Leading doctors said yesterday that ballroom dancing could offer a treatment for Britain's growing number of obese people. Ballroom dancing, they claim, is not only good entertainment, as last night's television final of Strictly Come Dancing proved: it is one of the best forms of cerebral and aerobic exercise.

The celebrity-studded TV programme is credited with boosting dancing's popularity, but now medical experts hope people can be encouraged to turn off the box and take to the dancefloor themselves.

Dr Alan Maryon-Davis, president of the Faculty on Public Health at the Royal College of Physicians, said: "Ballroom dancing can be extremely beneficial for a person's fitness. Depending on which dance you do, they can be pretty hard work. For example, Latin dance, jive and the quick step are very energetic. They are wonderful forms of cardiovascular exercise."

Nor are the benefits purely physical. "Exercise can help mental health sufferers in their fight against depression," said Matt Birks, a senior lecturer in mental health at Derby University. One reason, dance science expert Emma Redding suggested, is the challenge of learning the dance steps. "When you are concentrating hard on mastering a new step or thinking about what comes next in a sequence, you don't have room in your head to be worrying about your problems," she said.

Strictly contestant John Barnes revealed that he entered the show to shed some pounds. The former footballer, whose weight has crept up since his playing days ended, said: "I wanted to get fit and lose weight. I needed something to push me. This was that something." After his stint on the show, the ex-England star was more than 20lb lighter.

Schools have also recognised the benefits of getting children moving to music. Last December the IoS revealed ministerial plans for dance classes on the NHS to combat the nation's burgeoning obesity crisis.

As well as a health bonus there is also the chance of meeting a more permanent partner. "Ballroom dancing has the added benefit of being a social activity, unlike the gym," said Professor Stephen Field, chairman of the Royal College of General Practitioners. "It is a chance to meet people which is particularly effective for working people," he said.

The numbers taking up ballroom are rising so fast that official figures haven't yet caught up. Only last week, when the Royal Festival Hall's Clore Ballroom was reopened after a major refit, hundreds of people turned up to (fox)trot their stuff.

Ballroom dancing has its origins in England in the late 18th century, among the upper classes. Only early in the 20th century did it become popular among the working classes who attended public dance halls. During the last century, it gained increasing popularity across Europe, the Americas and Asia: "I have seen a lot of success within ethnic minority groups, especially Muslim women, who tend to do very little exercise but are happy to attend dance classes, especially those specifically for their cultural group," Dr Maryon-Davis added.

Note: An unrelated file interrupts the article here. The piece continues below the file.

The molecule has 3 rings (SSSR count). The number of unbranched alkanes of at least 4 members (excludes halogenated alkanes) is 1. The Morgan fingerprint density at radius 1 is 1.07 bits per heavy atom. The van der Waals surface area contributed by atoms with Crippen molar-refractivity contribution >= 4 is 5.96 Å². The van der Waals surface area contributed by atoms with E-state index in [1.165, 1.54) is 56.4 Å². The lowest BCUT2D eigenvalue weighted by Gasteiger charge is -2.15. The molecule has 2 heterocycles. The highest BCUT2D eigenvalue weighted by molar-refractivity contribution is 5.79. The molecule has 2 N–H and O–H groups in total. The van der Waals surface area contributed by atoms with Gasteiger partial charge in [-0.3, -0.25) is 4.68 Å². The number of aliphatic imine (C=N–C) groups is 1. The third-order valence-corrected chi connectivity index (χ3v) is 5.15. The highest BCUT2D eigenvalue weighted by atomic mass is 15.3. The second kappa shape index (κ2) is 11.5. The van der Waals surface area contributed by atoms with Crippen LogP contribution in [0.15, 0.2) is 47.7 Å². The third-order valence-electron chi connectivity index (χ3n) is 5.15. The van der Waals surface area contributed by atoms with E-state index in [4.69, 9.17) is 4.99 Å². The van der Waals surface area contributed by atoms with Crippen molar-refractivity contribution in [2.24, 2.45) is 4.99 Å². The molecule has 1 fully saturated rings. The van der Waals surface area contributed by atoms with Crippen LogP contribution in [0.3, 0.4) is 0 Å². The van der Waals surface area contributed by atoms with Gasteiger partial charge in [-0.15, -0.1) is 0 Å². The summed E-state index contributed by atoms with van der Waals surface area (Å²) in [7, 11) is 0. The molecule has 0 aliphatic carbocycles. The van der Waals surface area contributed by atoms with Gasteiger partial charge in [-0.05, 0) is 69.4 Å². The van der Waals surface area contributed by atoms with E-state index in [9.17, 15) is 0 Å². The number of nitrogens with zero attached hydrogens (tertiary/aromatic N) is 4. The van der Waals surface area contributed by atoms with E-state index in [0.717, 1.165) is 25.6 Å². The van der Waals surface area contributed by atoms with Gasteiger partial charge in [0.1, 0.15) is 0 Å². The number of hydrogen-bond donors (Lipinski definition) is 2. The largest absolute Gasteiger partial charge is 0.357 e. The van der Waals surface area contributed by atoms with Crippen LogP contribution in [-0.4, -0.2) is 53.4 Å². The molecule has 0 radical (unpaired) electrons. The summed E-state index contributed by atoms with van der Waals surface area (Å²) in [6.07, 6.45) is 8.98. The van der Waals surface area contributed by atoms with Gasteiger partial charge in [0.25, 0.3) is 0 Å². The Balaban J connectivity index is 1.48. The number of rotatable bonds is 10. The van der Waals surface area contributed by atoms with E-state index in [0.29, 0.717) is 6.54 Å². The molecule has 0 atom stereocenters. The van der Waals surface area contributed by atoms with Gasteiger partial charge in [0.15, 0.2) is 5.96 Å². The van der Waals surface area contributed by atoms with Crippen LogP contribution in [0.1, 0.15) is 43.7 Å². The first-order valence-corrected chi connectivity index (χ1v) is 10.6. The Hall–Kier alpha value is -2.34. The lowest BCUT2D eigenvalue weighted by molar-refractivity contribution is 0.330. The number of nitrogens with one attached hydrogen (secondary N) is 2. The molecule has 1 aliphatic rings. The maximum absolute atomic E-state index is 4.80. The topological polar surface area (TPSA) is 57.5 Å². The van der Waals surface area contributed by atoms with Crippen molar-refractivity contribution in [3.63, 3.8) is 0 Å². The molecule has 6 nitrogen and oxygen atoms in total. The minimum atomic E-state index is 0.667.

There is just one word of warning: Sammy Margo, of the Chartered Society of Physiotherapy, said there has been a rise in ankle and foot injuries since ballroom took off.

Additional reporting by Senay Boztas and Yvonne Pardo

How to lose the beat in one simple lesson

It should have been so easy. We've watched them on TV and it looks like a piece of cake. Walking into a dance studio for the first time in my life, I was confident of one fact: whatever the time signature, I would move to it like a jungle cat.

A beginners' class it may have been but discipline was rigorous and concentration levels had to remain high at all times. After a few simple moves in front of the mirror it was time to put them into practice with a partner. We started with the rumba, the slowest of the five Latin dances. Its "1, 2, 3" rhythm was steady and, as long as you focused on timing, things ran fairly smoothly. Then came the quickstep. Only it wasn't. The combination of one "quick" beat and two "slow" got me in a muddle. I careered dangerously close to the floor-to-ceiling mirrors.

My mind was tiring now once you lose concentration, even for a second, the beat is lost and everything falls apart. Losing the beat for the fifth time in a row, and stepping on my partner's toes for the second time, I was wiping sweat from my brow. And ringing in my ears were the words of 'Strictly Come Dancing' judge Bruno Tonioli: "Tutankhamun in a frock would have done a better job. The footwork was mummified."

Paul Bignell